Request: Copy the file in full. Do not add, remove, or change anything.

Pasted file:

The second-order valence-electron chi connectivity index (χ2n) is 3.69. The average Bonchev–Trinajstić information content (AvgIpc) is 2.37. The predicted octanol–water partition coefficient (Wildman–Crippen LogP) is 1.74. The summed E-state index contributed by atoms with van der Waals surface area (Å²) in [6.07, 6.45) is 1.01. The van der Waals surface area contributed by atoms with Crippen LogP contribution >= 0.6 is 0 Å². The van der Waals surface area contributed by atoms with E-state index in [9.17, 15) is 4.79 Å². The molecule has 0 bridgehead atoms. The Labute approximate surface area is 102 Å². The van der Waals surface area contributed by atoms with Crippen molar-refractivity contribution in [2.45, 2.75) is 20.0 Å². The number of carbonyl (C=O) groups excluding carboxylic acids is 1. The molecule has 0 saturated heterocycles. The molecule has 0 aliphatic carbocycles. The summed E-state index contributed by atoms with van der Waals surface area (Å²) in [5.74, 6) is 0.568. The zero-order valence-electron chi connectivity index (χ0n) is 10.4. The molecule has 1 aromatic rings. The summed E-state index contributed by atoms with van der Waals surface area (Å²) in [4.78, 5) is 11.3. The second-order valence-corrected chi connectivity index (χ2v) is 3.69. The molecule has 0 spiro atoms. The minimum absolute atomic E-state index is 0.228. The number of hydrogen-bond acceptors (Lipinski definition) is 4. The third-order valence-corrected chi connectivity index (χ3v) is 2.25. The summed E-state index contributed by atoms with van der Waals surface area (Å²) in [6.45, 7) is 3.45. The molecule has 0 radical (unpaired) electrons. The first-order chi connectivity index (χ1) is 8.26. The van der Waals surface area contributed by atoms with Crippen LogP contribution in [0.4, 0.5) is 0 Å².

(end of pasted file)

The second-order valence-electron chi connectivity index (χ2n) is 3.69. The average Bonchev–Trinajstić information content (AvgIpc) is 2.37. The predicted octanol–water partition coefficient (Wildman–Crippen LogP) is 1.74. The summed E-state index contributed by atoms with van der Waals surface area (Å²) in [6.07, 6.45) is 1.01. The van der Waals surface area contributed by atoms with Crippen LogP contribution >= 0.6 is 0 Å². The van der Waals surface area contributed by atoms with E-state index in [9.17, 15) is 4.79 Å². The molecule has 0 bridgehead atoms. The Labute approximate surface area is 102 Å². The van der Waals surface area contributed by atoms with Crippen molar-refractivity contribution in [2.45, 2.75) is 20.0 Å². The number of carbonyl (C=O) groups excluding carboxylic acids is 1. The molecule has 0 saturated heterocycles. The molecule has 0 aliphatic carbocycles. The summed E-state index contributed by atoms with van der Waals surface area (Å²) in [5.74, 6) is 0.568. The zero-order valence-electron chi connectivity index (χ0n) is 10.4. The molecule has 1 aromatic rings. The summed E-state index contributed by atoms with van der Waals surface area (Å²) in [4.78, 5) is 11.3. The second-order valence-corrected chi connectivity index (χ2v) is 3.69. The molecule has 0 spiro atoms. The minimum absolute atomic E-state index is 0.228. The number of hydrogen-bond acceptors (Lipinski definition) is 4. The third-order valence-corrected chi connectivity index (χ3v) is 2.25. The summed E-state index contributed by atoms with van der Waals surface area (Å²) in [6.45, 7) is 3.45. The molecule has 0 radical (unpaired) electrons. The first-order chi connectivity index (χ1) is 8.26. The van der Waals surface area contributed by atoms with Crippen LogP contribution in [0.4, 0.5) is 0 Å².